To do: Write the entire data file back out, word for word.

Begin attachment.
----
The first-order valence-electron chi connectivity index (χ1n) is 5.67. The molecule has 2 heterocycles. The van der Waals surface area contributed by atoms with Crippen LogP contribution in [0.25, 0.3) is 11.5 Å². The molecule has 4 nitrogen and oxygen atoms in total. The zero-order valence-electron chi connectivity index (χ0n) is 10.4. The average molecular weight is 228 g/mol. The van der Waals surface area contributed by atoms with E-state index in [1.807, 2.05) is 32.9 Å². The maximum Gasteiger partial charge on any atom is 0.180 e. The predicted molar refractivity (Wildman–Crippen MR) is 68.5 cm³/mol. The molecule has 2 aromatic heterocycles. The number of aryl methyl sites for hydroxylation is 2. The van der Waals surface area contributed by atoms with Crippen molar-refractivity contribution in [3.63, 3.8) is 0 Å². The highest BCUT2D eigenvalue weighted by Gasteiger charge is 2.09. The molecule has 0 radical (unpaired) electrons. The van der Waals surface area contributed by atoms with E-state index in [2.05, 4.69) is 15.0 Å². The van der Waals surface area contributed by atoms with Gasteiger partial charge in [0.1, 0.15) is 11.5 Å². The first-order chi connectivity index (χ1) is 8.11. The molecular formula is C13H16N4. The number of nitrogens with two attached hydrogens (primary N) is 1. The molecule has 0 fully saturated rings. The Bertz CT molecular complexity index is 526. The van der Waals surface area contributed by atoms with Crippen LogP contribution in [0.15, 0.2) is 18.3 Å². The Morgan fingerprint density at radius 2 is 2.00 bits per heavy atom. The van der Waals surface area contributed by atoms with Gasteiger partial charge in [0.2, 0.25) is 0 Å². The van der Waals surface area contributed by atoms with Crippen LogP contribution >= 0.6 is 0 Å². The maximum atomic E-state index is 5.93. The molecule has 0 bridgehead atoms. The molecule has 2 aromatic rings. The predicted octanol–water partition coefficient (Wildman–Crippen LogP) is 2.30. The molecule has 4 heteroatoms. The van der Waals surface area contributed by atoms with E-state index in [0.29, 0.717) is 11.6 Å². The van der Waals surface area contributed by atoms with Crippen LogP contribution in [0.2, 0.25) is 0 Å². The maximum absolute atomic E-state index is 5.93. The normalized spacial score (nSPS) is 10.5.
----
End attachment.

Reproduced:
The first-order valence-electron chi connectivity index (χ1n) is 5.67. The molecule has 2 heterocycles. The van der Waals surface area contributed by atoms with Crippen LogP contribution in [0.25, 0.3) is 11.5 Å². The molecule has 4 nitrogen and oxygen atoms in total. The zero-order valence-electron chi connectivity index (χ0n) is 10.4. The average molecular weight is 228 g/mol. The van der Waals surface area contributed by atoms with E-state index in [1.807, 2.05) is 32.9 Å². The maximum Gasteiger partial charge on any atom is 0.180 e. The predicted molar refractivity (Wildman–Crippen MR) is 68.5 cm³/mol. The molecule has 2 aromatic heterocycles. The number of aryl methyl sites for hydroxylation is 2. The van der Waals surface area contributed by atoms with Crippen molar-refractivity contribution in [3.63, 3.8) is 0 Å². The highest BCUT2D eigenvalue weighted by Gasteiger charge is 2.09. The molecule has 0 radical (unpaired) electrons. The van der Waals surface area contributed by atoms with E-state index in [2.05, 4.69) is 15.0 Å². The van der Waals surface area contributed by atoms with Gasteiger partial charge in [0.1, 0.15) is 11.5 Å². The first-order chi connectivity index (χ1) is 8.11. The molecular formula is C13H16N4. The number of nitrogens with two attached hydrogens (primary N) is 1. The molecule has 0 fully saturated rings. The Bertz CT molecular complexity index is 526. The van der Waals surface area contributed by atoms with Crippen LogP contribution in [0.15, 0.2) is 18.3 Å². The Morgan fingerprint density at radius 2 is 2.00 bits per heavy atom. The van der Waals surface area contributed by atoms with Gasteiger partial charge in [0.2, 0.25) is 0 Å². The van der Waals surface area contributed by atoms with Crippen LogP contribution >= 0.6 is 0 Å². The maximum atomic E-state index is 5.93. The molecule has 0 bridgehead atoms. The molecule has 2 aromatic rings. The predicted octanol–water partition coefficient (Wildman–Crippen LogP) is 2.30. The molecule has 4 heteroatoms. The van der Waals surface area contributed by atoms with E-state index in [0.29, 0.717) is 11.6 Å². The van der Waals surface area contributed by atoms with Crippen LogP contribution in [0.2, 0.25) is 0 Å². The maximum absolute atomic E-state index is 5.93. The normalized spacial score (nSPS) is 10.5.